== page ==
What Is A Documentary?
A documentary film purports to present factual information about the world outside the film
A documentary typically comes to us labeled as such. The label leads us to assume that the persons, places, and events exist and that the information presented about them is trustworthy.
A documentary may take a stand, state an opinion, or advocate a solution to a problem.
A documentary may utilize the three following film styles:
1. The filmmaker may record events as they actually occur, as the cameramen did in filming Hoop Dreams.
2. The filmmaker may supply charts, maps, or other visual aids.
3. The documentary filmmaker may stage events for the camera to record. The staging of the action may enhance the film’s reliability.
Other features or facts:
The documentary filmmaker may have no choice about the setting or lighting.
The documentary film asks us to assume that it presents trustworthy information about its subject.
Any one documentary may not prove reliable. Throughout film history, many documentaries have been challenged as inaccurate.
One controversy involved Michael Moore’s "Roger and Me." The film presents, in sequences ranging from the heartrending to the absurd, the response of the people of Flint, Michigan, to a series of layoffs at General Motors plants during the 1980's. No one disputes that all these events took place. The controversy arose when critics claimed that the film leads the audience to believe that the events occurred in the order in which they are shown. Ronald Reagan came to Flint in 1980, the TV evangelist in 1982; AutoWorld opened in 1985. These events could not have been responses to the plant closings shown early in the film because the plant closings started in 1986. Moore falsified the actual chronology,critics charged, in order to make the city government look foolish. Moore insists, however, that the ideas and information presented are correct and that their sequence was ordered to assist the film's form and on-screen time frame rather than the strict linear chronology.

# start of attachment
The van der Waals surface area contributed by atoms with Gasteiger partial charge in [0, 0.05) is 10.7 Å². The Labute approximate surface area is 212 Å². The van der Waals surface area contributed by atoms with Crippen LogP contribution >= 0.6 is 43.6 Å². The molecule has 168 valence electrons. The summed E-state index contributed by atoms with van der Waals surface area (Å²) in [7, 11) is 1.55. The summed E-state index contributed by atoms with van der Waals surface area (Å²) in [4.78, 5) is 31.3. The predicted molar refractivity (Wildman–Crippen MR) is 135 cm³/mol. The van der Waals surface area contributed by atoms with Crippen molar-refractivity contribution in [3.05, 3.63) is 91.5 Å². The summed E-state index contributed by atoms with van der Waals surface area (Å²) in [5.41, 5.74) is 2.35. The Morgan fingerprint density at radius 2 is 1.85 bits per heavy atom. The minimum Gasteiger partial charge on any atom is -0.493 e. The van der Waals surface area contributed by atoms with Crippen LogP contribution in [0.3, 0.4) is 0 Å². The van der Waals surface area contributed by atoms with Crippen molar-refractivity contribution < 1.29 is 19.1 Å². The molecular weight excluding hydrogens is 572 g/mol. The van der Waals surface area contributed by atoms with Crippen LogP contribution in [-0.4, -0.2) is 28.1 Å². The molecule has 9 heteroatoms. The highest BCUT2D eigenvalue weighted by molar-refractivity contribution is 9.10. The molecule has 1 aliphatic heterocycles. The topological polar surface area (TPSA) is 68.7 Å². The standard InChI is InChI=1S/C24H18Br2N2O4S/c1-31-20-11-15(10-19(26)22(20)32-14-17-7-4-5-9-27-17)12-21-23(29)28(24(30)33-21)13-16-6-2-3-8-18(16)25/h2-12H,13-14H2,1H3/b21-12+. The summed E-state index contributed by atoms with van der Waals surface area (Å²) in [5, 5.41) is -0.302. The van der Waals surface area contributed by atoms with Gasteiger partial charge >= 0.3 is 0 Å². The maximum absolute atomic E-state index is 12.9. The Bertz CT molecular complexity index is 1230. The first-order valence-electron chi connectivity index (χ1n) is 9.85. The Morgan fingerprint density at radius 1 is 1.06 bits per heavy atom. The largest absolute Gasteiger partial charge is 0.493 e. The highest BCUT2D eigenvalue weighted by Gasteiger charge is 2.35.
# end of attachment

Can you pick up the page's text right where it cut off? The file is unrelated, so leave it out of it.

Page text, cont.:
An unreliable documentary is still a documentary. Just as there are inaccurate and misleading (I.E. 60 Minutes) news stories, there are inaccurate and misleading documentaries.
Types of Documentary
1. The compilation film – A film produced by assembling images from archival sources. I.E. – The Atomic Café – Used newsreel footage and instructional films to suggest how 1950’s American culture reacted to the threat of nuclear weapons.
2. The interview- Also known as “the talking heads” documentary; records testimony about events or social movements. I.E. – "Word is Out" – Gays and lesbians discuss their lifestyle or "A Talk With Hitchcock" - a rare interview with the filmmaker who answers questions from the morality of his films to the essence of filmmaking
3. The direct cinema – Also known as “cinema-verite,” French for “cinema truth.” Characteristically records an ongoing event “as it happens,” with minimal interference by the filmmaker. I.E. – The Carter, a 2009 documentary film about American hip hop recording artist Dwayne Michael Carter, Jr., better known as Lil Wayne. The film was shot in a completely cinéma-vérité style, with the production team following the artist during his tours, and gaining interviews from his manager and other associates. The director said that the film is about fame and the "artist's life". Carter was filmed using marijuana and a prescription cough syrup in soda as recreational drugs. However, the director also clearly showed his strong work ethic which has enabled his high productivity, and said that Carter was always recording, whether on the road or not. He is devoted to the process and working all the time.
4. The Combination Documentary – Pursues several of the above options at once.
1. The nature documentary - gives a close-up look to things in the natural world. I.E. The Living Desert
2. "Mockumentary" - attempt to imitate the conventions of a documentary but do not try to fool audiences into thinking that they portray actual people or events. I.E. "This is Spinal Tap" or "The Blair Witch Project"
3. Biographical - films about a living or dead person. I.E. "Nowhere Boy" about John Lennon or "A Brief History of Time" about Stephan Hawking, Grizzly Man (Timothy Treadwell), Five Foot Two (Lady Gaga)